The following news items were drawn from the archives of the Mail Tribune 100 years ago.
Jan. 13, 1919
JACKSON COUNTY SCHOOL PUPILS WIN THRIFT PRIZE
Corvallis, Jan. 13 — Jackson county won the $50 prize in the thrift campaign conducted by the school children of the state during the last year under the auspices of the Oregon Bankers’ association, the Oregon State Teachers’ association, the Oregon Department of Education, the United States Department of Agriculture and the Oregon Agricultural college through the boys’ and girls’ club work department. Thousands of children were interested in the campaign and began habits of thrift which are expected to mean much to Oregon in the future.
The work has proved so successful that the Oregon Bankers’ association will not only again offer $50 in cash to the county making the best showing but has voted $200 for the printing of the pupils’ record books. The State Teacher’s association is preparing to publish a report of the work accomplished in the last year, and plans for future work.
One thousand nine hundred and twenty-two children in Jackson county saved and deposited in banks or post offices an average of 10 cents a week during the year. An average of three hours or more a week was devoted by 2,361 pupils to home industries, including food production or preparation, such as gardening, poultry raising, and pig raising, fruit picking, cooking, canning, sewing and carpentry. Written work on thrift was prepared and submitted to teachers, county superintendents or to some newspaper for publication by 2,762 children. Readings, recitations and debates were given in thrift programs by 1,678 youngsters.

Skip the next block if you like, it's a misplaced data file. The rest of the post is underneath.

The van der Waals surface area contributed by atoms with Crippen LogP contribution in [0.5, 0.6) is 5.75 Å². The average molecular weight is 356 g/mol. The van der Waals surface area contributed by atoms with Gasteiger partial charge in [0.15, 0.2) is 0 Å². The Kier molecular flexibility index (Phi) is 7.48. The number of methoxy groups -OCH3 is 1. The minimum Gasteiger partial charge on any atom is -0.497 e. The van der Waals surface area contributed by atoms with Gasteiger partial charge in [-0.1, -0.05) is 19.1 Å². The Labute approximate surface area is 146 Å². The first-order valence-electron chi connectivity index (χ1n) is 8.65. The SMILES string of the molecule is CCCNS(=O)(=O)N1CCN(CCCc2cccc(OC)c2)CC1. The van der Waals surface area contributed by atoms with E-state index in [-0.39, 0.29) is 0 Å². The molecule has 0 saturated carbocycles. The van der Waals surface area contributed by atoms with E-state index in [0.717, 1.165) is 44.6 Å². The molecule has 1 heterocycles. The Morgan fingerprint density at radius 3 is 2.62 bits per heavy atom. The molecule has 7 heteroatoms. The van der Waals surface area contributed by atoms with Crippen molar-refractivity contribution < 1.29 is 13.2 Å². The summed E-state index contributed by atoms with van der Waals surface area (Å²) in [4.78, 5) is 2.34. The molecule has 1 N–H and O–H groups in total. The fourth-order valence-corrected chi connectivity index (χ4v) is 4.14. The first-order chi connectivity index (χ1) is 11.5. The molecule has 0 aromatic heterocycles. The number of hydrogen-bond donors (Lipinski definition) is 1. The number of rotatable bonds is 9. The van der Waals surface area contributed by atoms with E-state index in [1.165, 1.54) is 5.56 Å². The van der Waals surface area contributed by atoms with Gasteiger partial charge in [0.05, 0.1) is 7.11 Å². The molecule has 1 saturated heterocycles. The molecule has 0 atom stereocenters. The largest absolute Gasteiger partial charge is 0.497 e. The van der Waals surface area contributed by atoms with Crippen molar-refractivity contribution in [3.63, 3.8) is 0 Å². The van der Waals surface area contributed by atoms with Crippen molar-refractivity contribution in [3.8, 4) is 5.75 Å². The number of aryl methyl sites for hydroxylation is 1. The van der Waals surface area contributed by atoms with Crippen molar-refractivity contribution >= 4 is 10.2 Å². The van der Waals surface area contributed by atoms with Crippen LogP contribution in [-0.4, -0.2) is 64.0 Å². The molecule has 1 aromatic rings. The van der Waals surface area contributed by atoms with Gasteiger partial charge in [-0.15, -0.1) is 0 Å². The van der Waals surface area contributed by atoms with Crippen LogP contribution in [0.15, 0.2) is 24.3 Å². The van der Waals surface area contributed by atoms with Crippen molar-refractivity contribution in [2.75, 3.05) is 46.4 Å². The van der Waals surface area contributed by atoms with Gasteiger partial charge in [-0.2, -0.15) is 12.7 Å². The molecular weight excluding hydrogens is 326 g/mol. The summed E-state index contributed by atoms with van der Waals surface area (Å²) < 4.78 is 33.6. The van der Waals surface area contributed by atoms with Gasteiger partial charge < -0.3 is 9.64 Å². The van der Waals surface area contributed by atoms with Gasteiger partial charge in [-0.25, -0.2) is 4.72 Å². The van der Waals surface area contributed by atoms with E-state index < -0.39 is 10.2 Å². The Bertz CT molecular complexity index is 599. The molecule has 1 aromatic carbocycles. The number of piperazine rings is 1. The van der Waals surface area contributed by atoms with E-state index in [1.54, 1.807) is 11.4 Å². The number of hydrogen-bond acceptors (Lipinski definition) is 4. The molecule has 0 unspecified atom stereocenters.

Those keeping personal expense accounts, club project accounts, or who assisted their parents in keeping household or farm accounts numbered 1,378. The total number of activities reported by G. W. Ager, county superintendent, was 11,301, a ratio of more than 300 per cent to the number of pupils enrolled.
The thrift movement is expected to mean much in the promotion of business enterprise and industry in Oregon. It is expected that a definite place will be assigned in every public school program for the teaching of thrift. The basis on which the prize was awarded to Jackson county was the summarized report of the superintendents, which was made up from individual reports of pupils taking part in the contest. Wasco, Linn and Union counties were highly complimented for results obtained in the contest.
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